HINSDALE — Residents of an apartment complex say they are unhappy with management’s response to a bedbug infestation there, while the building’s owner says it’s simply following its exterminator’s advise.

Residents at Hinsdale Main Street Associates first alerted Southwestern Community Services to the bug problem in January. Southwestern hired exterminators with bug-sniffing dogs to inspect all 16 apartments in the two-building complex.

Three apartments tested positive and Southwestern has hired exterminators to treat them next week. But some residents said Southwestern was slow to act and should treat the whole building.

“Southwestern is adamant that that’s not going to happen,” said Beth Farr Salg, who lives next to one of the infested apartments. “They don’t care what we have to say or what anyone else has to say. They’re only doing those three apartments.”

But Southwestern’s Compliance Officer James A. Stitham said the agency is doing what the exterminators advised in treating only the three apartments. He would not rule out treating the rest of the building in the future.

“This problem is getting addressed professionally … If I was living next door or near bed bugs, I’d be concerned, too,” Stitham said.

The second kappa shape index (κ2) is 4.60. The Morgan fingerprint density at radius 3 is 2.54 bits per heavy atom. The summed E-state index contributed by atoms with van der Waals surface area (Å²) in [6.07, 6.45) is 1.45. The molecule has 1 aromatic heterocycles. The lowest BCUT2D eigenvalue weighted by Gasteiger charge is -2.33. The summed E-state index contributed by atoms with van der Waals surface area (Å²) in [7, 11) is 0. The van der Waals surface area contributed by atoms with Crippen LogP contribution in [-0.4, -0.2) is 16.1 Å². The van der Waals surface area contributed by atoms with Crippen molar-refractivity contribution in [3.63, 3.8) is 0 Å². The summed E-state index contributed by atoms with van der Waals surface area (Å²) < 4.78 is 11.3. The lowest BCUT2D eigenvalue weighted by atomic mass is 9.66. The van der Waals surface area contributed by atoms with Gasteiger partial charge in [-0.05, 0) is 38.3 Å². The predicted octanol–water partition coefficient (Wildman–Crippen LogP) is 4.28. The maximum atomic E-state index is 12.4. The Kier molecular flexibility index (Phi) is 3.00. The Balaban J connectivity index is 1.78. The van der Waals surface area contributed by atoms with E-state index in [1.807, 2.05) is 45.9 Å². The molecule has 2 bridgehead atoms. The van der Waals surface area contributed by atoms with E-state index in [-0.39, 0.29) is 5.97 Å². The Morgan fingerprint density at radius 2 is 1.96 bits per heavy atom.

There will be a follow-up inspection within 30 days of the treatment, he added.
One resident who declined to give her name because she was embarrassed to have bed bugs in her home said after the initial inspection she was told she didn’t have any, only to get a phone call last week saying she actually did.

Since then, she has been washing all the clothes and linens in the house, which she shares with her boyfriend and 5-year-old daughter.

“I’ve just been vacuuming and washing and vacuuming and washing. I don’t know what else to do,” she said.

She filed a complaint with the town regarding Southwestern’s response. Hinsdale Building Inspector Rodney Lawrence could not be reached for comment.

“You’re living out of trash bags. They haven’t provided anything, just a pamphlet, that’s it,” she said.

Bed bugs can hide out in household clutter, books or carpeting and spread easily. Tell-tale signs of them are small, dark specks on bed sheets or mattresses, which are drops of blood.

Legally, who is responsible for handling bed bugs is a gray area, according to Sarah Mattson, policy director at N.H. Legal Assistance and a member of Bed Bug Action Committee, a partnership of public health workers, landlords and tenant advocates based in Manchester.

Generally, she said, landlords are required to provide safe, habitable living spaces, she said. But there are no rules at the state level for how fast they must respond and how much they must exterminate.

“There is not a specific law on bedbugs in the landlord-tenant statue on the books now,” she said.

That could change soon. A bill currently before the N.H. House Health, Human Services and Elderly Affairs Committee would create a commission to look at bed bugs in the state given the bugs’ resurgence nationwide.


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